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How do I pause a page for a certain amount of seconds before redirecting the user to another HTML/PHP page using PHP?

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I never understood why I have to wait x number of seconds so they can redirect me to another page why would I do that? –  Thomaschaaf Apr 10 '09 at 9:15
    
Becose some browser - or browser's settings - wont let the redirect... and showing a intermediate-page is clearly for the user then multiple-loading page without understand what is happening.. the X (usually 5) seconds are there to let the user read the message ;) –  Strae Apr 10 '09 at 9:28
    
@Thomaschaaf: There is a few reasons possible, a) because they don't realize there is no need, b) advertising, while the user 'waits' they might see an add and click, c) conformity, everyone does it so everyone expects an intermittent page (ie my boss made me implement one, even though our site doesn't generate advertising revenue just because he was used to seeing it and thought our users would also.) –  Louis May 5 '09 at 0:30

7 Answers 7

This one should works:

<?php
header('Refresh: 5; URL=http://yoursite.com/page.php');
//other code
?>

and will allow your user to see whatever kind of output you want (You'll be redirected in X Seconds, click yere if dont, etc..)

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2  
I actually like this solution much better than what I posted. +1 –  Calvin Apr 10 '09 at 9:10
    
This doesn’t work with every browser. –  Gumbo Apr 10 '09 at 11:43
1  
really? i tested on chrome, ff, ie, opera and safari, all on windows environment, and all works as the same. On what OS did you try it? Couldnt be any kind of browser's setting? –  Strae Apr 10 '09 at 12:34

Low-tech solution requiring no Javascript or even PHP:

<html>
<head>
    <title>Redirecting...</title>
    <meta http-equiv="refresh" 
content="10;URL=http://www.newsite.com">
</head>
<body>
    You are being automatically redirected to a new location.<br />
    If your browser does not redirect you in 10 seconds, or you do
    not wish to wait, <a href="http://www.newsite.com">click here</a>. 
</body>
</html>

The advantage of this solution over using the "Location:" header is that you don't need to pause the script execution, which will appear to the user as if the server is busy or their connection has hung.

This solution also gives the user the option of proceeding to the new page immediately rather than having to wait x number of seconds while their browser displays no information.

Edit: I think it's also worth noting that if you do decide to use the the header() method, you need to make sure your sleep() duration isn't too long. I think most browsers generate a connection timed out after not receiving any data from the server for 1 minute.

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Be carefully - some browser (like chrome and opera) won't take this way correctly –  Strae Apr 10 '09 at 8:31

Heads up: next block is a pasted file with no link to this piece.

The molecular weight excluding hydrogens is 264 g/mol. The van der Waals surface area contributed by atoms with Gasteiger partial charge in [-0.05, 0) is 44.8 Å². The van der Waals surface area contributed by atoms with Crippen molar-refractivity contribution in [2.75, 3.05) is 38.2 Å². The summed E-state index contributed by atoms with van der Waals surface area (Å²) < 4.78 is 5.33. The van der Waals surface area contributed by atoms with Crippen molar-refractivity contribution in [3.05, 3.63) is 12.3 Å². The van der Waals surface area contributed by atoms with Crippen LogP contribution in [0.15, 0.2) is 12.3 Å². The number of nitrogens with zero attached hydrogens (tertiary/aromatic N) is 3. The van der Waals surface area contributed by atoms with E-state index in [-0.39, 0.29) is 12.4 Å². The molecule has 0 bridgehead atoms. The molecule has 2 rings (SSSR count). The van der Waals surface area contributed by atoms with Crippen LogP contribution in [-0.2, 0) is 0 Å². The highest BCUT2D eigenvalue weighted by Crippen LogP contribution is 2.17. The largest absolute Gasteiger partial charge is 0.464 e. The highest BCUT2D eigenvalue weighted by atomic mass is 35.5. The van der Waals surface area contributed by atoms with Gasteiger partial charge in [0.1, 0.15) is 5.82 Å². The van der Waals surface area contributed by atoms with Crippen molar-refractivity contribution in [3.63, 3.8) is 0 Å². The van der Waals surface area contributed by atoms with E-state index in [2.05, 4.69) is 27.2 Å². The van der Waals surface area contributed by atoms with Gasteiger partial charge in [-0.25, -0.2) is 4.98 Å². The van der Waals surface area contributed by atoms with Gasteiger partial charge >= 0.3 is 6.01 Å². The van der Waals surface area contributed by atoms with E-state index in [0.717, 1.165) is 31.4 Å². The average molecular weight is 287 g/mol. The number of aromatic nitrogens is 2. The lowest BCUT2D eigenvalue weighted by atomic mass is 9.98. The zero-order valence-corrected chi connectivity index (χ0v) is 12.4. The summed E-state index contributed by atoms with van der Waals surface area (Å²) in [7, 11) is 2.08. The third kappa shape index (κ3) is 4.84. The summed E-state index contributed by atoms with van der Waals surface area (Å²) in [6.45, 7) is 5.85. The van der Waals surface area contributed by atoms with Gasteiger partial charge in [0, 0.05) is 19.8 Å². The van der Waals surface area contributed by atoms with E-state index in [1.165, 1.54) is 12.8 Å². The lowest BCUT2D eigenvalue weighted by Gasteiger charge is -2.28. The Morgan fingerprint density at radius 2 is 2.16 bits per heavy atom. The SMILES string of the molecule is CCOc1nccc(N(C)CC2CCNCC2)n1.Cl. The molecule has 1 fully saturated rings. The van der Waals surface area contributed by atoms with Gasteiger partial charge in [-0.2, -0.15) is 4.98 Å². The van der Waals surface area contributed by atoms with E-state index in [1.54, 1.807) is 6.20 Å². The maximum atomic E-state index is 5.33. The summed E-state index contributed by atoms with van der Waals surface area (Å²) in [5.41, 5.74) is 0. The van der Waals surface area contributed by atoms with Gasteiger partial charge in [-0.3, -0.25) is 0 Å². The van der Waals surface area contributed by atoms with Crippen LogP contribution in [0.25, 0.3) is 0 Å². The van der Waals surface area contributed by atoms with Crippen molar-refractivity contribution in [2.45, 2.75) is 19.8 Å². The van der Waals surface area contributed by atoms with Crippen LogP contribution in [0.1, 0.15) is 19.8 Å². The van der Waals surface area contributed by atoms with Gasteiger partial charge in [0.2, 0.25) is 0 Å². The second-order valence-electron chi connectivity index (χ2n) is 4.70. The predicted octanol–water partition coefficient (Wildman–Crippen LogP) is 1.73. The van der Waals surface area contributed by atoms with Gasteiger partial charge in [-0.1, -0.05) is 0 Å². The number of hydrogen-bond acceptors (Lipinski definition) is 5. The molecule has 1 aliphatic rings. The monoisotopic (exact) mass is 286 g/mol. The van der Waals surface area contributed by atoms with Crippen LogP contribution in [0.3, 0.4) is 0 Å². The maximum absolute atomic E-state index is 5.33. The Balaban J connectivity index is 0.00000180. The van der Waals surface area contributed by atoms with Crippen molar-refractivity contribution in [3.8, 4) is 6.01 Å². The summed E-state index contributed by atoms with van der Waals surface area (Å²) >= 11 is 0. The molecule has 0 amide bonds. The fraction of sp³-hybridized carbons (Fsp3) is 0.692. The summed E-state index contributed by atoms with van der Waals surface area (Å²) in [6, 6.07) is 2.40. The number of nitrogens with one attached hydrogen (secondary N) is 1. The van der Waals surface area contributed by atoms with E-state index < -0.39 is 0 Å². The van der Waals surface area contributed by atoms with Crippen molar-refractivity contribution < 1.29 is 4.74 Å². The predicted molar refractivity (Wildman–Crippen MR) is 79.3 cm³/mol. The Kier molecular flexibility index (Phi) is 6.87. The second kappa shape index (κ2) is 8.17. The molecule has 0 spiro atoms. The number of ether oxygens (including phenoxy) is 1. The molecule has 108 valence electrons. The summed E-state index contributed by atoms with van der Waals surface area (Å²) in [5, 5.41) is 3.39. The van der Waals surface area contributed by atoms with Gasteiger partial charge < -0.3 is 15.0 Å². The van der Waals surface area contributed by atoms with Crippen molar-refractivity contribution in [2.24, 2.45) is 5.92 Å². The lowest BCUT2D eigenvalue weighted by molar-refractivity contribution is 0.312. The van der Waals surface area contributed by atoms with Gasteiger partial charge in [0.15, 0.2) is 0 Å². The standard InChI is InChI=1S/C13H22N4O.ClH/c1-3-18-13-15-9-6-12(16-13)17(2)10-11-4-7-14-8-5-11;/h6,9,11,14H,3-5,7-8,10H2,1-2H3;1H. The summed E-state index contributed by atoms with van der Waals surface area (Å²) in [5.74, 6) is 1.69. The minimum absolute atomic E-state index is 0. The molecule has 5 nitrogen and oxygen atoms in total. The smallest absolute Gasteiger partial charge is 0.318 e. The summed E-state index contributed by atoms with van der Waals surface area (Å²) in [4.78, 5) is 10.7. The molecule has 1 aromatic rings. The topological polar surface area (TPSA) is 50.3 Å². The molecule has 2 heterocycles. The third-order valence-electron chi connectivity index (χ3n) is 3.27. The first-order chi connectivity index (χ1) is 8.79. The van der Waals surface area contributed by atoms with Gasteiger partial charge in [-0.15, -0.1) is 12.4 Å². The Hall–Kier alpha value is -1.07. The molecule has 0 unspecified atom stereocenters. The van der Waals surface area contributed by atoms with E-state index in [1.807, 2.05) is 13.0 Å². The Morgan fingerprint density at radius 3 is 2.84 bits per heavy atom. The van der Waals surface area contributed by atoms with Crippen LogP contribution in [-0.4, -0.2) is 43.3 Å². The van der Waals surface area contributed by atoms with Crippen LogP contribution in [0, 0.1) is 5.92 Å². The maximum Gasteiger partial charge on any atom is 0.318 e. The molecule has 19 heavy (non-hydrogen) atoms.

Really? I did not know that. Well, at least they have the link to click on then. –  Calvin Apr 10 '09 at 8:42
    
Yes, i dont remember exacly if the browser who didnt handle it properly are safari, opera or chrome.. i remember that as 2 of them.... but maybe they fixed this issue in the time –  Strae Apr 10 '09 at 8:59
1  
Wait, all! Just tested this way with: ff, safari, chrome, opera and IE.. all of them handle it correctly. I'm sure that just une years ago two of them didn't, but now seem resolved. –  Strae Apr 10 '09 at 15:19
1  
'meta' tags with 'http-equiv' attribute are an alternative to HTTP headers, so you can also use 'Refresh:' header as DaNieL answered below. –  Serge S. Sep 23 '11 at 12:09

never use sleep this way. Even under slight load your server will run out of http connections. Worst if your firewall runs out.

The delay parameter in the redirect header is made for exactly to the same reason.

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The other 2 options are a Javascript redirect using setTimeout() or a meta refresh tag with a timeout.

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Update: this works, but may not be the most appropriate solution for this situation. See comments.

Might this be what you are looking for?

<?php
sleep(5);
header("Location: http://www.example.com/");
exit();
?>
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1  
Does this really work? I thought that with the sleep function the browser just keep'n'load the page for (in your example) 5 seconds.. but without throw out the output –  Strae Apr 10 '09 at 8:34
    
@DaNieL I haven't tested this, so you may be correct that it does or does not work depending on server settings or the time / place that you call this code. –  Daan Apr 10 '09 at 8:53
    
I've just tested, it works, but prevent all the others output too.. afaik the sleep sleep() funcion keep in pause the entire php render, so imho shouldn't be used for this kind of issues –  Strae Apr 10 '09 at 8:57
    
You should put a call to flush() before sleep() to send whatever has been output to the browser. –  Ollie Saunders Oct 15 '09 at 1:00
    
@OllieSaunders If you call flush() you cannot change headers than. It will not work. HTTP headers are sent before the content! –  Serge S. Sep 23 '11 at 12:11

Try:

<?php
$url=base_url().'page_you_want_to_go_to'
header('Refresh: X; URL=$url');
?>

This will give you additional flexibility when exchanging between localhost and remote server.

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put this in the header.

 <meta http-equiv="refresh" content="0.01;makensucces.html" />  

on the place 0.01 you must put the seconds, i have used an decimal number.

and on the place of makensucces.html you need to put the name off the file you desire.

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